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Tilden Rent-A-Car Co v Clendenning (1978), 83 DLR (3d) 400 (Ont Ca)


C rented car from T. T gave min info required. C got additional insurance. C didn’t read doc, T saw that C didn't read it. Got in accident not covered. C said if new of limits would not have gotten it


Was he bound by the terms of the exclusion clause?


Signature is not longer absolute – if the terms are onerous or not expected to be read then you must take reasonable steps to bring them to attention of the signing party.
**It is not necessary for party to prove fraud, misrepresentation, and non est factum (situations where signature is also not absolute) – party relying on terms must take reasonable steps
**Test: Did they do what is reasonable to bring it to your attention? – what is reasonable is objective
***If not you are not bound even if you signed it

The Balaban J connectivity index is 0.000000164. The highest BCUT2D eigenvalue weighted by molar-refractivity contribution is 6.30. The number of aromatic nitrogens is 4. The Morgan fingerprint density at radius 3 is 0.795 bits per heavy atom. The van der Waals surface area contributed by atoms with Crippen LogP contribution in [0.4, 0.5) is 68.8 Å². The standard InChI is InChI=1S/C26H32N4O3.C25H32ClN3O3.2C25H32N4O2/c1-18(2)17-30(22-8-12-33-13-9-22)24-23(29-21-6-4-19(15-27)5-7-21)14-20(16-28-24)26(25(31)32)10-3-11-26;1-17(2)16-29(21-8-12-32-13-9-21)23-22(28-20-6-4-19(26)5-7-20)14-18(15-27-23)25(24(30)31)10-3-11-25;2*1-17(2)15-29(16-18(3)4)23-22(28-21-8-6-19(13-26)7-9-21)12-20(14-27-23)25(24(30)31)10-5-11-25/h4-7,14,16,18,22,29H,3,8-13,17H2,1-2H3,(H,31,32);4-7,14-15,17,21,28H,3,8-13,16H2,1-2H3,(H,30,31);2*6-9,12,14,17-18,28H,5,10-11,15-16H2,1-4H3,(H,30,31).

When a contract is signed, then, in absence of fraud or misrepresentation, the party signing it is bound, and it is immaterial whether he has read the document or not (L’Estrange) – traditional law – built on.

The speed at which it was carried out was quickly – court saying you wouldn’t expect anybody here to read it.
**Relates back to the standard of what kind of notice is reasonable.
***This is possibly something someone could argue to narrow the rule in this case.

A signature is an objective indication on assent.
**But a signature doesn’t give you any real indication that the parties assented


C entitled to benefit of the contract w/o the exclusionary clause


Modify traditional rule relating to signature:
**Even in case of signature if you are going to insert terms that are not expected to be here then you must do something to bring it to the signers attention.
***It seems to turned signed contracts into unsigned contract.
***With unsigned contracts you need do what is reasonable.

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